Review: Birds of Prey (2020)

Director: Cathy Yan
Screenwriter: Christina Hodson
Starring: Margot Robbie, Ewan McGregor, Jurnee Smollett, Mary Elizabeth Winstead, Rosie Perez
Genres: Action/Adventure, Sci-Fi/Fantasy
MPAA Rating: Rated R for strong violence and language throughout, and some sexual and drug material
Release Dates: 2/7/20 (Wide Theatrical); 3/24/20 (Disc/Streaming)
Where to Watch: HBO Max
Rotten Tomatoes Score: 78%

Birds of Prey (or whatever its title is now) is infinitely better [in a number of ways] than the abysmal Suicide Squad — and, thankfully, that’s largely due the film focusing on the best thing about Suicide Squad: Margot Robbie’s Harley Quinn. Harley is a far cry from the perfect goodness of Gal Gadot’s Wonder Woman, star of the DCEU’s other female-fronted flick. Robbie’s Harley is foul-mouthed, impulsive, wild, and has somehow managed to obtain a plethora of people who want her dead. In fact, one of the running jokes in the film — which I found clever and on-brand — is when a random person pops up and Harley (who is the narrator) mentions the person’s name and grievance(s).

Harley is, clearly, an unreliable narrator. But, through her eyes, her life is as fascinating and complicated as one could imagine. Harley’s narration does get in the way, at times, especially when attempting to describe the narrative of the film, which is not as rock-solid as I’d like it to be. I think the movie could’ve benefited from more straightforward, linear storytelling; the rest of it is wacky enough already (and that’s a good thing).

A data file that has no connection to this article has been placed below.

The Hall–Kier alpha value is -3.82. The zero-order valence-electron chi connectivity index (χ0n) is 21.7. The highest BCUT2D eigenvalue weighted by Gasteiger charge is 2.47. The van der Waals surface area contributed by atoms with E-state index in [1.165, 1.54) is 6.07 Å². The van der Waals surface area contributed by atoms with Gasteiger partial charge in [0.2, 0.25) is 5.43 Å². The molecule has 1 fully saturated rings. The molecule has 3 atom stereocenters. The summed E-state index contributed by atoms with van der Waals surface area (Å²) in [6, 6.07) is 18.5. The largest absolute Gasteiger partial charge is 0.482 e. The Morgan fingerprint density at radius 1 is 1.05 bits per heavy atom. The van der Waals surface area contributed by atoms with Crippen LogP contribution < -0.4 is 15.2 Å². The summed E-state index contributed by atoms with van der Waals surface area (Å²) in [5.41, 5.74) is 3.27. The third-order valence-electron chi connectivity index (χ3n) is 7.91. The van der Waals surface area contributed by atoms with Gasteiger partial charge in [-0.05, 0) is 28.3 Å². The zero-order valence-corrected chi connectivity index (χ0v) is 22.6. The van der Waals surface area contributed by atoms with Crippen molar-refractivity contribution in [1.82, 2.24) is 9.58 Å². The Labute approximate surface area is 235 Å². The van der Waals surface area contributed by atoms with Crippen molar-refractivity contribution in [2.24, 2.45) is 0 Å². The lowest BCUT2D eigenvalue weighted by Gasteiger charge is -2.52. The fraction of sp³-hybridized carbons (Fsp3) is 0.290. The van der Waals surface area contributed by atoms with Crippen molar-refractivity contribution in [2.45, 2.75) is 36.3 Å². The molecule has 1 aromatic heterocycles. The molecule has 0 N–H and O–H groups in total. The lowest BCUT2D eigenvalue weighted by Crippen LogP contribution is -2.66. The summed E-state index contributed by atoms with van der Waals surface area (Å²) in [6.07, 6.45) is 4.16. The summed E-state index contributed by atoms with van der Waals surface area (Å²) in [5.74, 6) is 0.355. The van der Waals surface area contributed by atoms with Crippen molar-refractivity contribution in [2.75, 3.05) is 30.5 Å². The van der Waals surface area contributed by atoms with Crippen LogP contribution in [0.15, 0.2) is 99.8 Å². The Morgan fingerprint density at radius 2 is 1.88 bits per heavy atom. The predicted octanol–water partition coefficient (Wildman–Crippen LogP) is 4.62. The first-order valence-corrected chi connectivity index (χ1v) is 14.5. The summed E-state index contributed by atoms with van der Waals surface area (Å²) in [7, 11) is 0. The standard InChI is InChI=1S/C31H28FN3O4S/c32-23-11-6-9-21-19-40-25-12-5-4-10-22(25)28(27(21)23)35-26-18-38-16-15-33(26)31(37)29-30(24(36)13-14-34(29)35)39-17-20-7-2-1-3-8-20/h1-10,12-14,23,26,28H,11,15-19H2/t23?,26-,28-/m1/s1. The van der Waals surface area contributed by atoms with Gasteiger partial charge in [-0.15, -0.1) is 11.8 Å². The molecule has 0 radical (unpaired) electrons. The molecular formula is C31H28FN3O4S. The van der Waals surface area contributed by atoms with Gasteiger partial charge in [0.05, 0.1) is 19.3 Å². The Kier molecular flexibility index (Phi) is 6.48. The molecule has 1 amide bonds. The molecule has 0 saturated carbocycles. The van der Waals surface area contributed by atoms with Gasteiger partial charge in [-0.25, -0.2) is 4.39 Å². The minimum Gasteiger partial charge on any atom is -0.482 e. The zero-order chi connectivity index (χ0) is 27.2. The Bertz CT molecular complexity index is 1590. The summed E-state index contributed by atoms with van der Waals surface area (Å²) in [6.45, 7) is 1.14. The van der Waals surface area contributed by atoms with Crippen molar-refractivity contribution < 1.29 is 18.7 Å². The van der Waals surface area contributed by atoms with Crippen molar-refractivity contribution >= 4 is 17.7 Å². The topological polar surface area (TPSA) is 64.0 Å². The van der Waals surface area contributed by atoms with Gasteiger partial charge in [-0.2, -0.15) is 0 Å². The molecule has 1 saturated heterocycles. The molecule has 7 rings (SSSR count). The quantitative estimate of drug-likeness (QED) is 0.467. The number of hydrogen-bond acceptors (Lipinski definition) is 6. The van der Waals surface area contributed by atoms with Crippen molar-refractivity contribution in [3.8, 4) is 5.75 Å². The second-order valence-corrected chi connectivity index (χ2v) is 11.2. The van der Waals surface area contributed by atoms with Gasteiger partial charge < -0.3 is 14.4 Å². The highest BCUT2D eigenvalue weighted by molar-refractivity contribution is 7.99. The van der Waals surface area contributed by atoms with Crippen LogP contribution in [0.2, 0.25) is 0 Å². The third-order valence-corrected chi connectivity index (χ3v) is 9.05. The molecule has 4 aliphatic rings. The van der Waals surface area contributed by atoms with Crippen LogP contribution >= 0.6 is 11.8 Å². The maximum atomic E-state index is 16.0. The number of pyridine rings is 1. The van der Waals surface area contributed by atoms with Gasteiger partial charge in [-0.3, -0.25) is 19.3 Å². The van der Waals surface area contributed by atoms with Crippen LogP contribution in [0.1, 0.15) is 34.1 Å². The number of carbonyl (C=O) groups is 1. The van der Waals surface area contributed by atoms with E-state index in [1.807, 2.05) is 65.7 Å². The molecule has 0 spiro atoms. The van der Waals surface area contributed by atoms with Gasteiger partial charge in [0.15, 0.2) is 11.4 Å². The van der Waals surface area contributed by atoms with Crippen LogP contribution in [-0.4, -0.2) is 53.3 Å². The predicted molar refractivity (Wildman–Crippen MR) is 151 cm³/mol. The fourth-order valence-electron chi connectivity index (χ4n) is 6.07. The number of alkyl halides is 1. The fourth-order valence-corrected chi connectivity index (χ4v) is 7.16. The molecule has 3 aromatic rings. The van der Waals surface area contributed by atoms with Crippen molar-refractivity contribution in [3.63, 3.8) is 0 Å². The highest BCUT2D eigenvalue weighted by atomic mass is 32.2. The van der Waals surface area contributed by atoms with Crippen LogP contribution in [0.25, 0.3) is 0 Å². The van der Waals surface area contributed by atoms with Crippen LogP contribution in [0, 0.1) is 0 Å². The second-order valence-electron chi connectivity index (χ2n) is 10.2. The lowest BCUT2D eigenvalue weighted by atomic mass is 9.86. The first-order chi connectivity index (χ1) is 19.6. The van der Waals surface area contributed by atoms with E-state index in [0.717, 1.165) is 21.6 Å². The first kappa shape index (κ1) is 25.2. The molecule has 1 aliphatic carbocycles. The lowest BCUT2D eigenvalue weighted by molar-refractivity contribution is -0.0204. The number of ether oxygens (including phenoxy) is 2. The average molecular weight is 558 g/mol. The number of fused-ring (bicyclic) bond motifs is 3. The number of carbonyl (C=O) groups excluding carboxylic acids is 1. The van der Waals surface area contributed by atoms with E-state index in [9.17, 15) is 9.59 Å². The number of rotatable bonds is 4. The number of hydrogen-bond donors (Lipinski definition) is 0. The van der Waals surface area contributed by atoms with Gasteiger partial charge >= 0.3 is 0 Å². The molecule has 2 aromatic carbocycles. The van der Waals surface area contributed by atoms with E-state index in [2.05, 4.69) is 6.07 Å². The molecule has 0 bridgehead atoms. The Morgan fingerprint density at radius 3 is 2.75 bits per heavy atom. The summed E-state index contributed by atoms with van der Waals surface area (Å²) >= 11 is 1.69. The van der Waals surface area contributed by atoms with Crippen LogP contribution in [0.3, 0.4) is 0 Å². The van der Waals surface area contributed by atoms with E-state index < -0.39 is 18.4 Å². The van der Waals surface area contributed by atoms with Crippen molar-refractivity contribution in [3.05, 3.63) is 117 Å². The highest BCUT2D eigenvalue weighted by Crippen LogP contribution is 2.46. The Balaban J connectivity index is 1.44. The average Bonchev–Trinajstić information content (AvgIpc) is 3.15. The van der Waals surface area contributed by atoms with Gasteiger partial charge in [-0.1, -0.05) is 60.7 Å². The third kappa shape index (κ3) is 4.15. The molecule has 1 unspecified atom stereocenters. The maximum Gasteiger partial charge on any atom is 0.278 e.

Robbie is at the top of her game here, fully committed to playing such an insane and unique character who is light-years different from anyone else she has ever played. Her mannerisms and physicality help make Harley Quinn a fully-formed human being. She’s as much a role model as Wonder Woman is the devil, yet you can’t take your eyes off her (face tattoos and all).

Then, there are some sweet assists from fellow badass ladies Jurnee Smollett as Black Canary, Mary Elizabeth Winsted as Huntress, and Rosie Perez as the disgruntled cop — who’s a lesbian, which is a big deal in a superhero flick (Harley herself is bisexual). When they finally all team up, it’s a sight to behold.

And, let’s not leave out Ewan McGregor, who clearly has a blast playing the manic Sionus, who has his goon/possible lover (Chris Messina) kill/torture people who disagree/disobey him. All in all, Birds of Prey is a raucously entertaining film — with a killer, all-female soundtrack — and solid direction by Cathy Yan.


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